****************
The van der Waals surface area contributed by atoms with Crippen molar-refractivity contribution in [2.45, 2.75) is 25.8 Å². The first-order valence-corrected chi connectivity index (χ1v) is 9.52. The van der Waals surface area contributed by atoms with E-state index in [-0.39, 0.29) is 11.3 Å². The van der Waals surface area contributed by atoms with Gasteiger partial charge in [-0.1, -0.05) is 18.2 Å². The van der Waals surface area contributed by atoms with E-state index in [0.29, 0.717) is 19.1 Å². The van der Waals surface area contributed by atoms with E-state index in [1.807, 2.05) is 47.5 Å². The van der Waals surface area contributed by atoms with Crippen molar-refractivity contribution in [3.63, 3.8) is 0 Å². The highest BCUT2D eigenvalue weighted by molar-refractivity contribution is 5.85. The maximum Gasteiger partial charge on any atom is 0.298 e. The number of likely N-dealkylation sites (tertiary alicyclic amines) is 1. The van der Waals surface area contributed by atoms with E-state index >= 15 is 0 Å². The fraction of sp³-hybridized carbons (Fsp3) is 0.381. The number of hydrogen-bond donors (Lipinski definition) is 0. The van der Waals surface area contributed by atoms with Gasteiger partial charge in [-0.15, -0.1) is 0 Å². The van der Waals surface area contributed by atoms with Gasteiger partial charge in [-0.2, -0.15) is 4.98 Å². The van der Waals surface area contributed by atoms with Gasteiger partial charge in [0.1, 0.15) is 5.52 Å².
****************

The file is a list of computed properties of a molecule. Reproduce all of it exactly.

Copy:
The van der Waals surface area contributed by atoms with Crippen molar-refractivity contribution in [2.45, 2.75) is 25.8 Å². The first-order valence-corrected chi connectivity index (χ1v) is 9.52. The van der Waals surface area contributed by atoms with E-state index in [-0.39, 0.29) is 11.3 Å². The van der Waals surface area contributed by atoms with Gasteiger partial charge in [-0.1, -0.05) is 18.2 Å². The van der Waals surface area contributed by atoms with E-state index in [0.29, 0.717) is 19.1 Å². The van der Waals surface area contributed by atoms with E-state index in [1.807, 2.05) is 47.5 Å². The van der Waals surface area contributed by atoms with Crippen molar-refractivity contribution in [3.63, 3.8) is 0 Å². The highest BCUT2D eigenvalue weighted by molar-refractivity contribution is 5.85. The maximum Gasteiger partial charge on any atom is 0.298 e. The number of likely N-dealkylation sites (tertiary alicyclic amines) is 1. The van der Waals surface area contributed by atoms with E-state index >= 15 is 0 Å². The fraction of sp³-hybridized carbons (Fsp3) is 0.381. The number of hydrogen-bond donors (Lipinski definition) is 0. The van der Waals surface area contributed by atoms with Gasteiger partial charge in [-0.15, -0.1) is 0 Å². The van der Waals surface area contributed by atoms with Gasteiger partial charge in [-0.2, -0.15) is 4.98 Å². The van der Waals surface area contributed by atoms with Gasteiger partial charge in [0.1, 0.15) is 5.52 Å².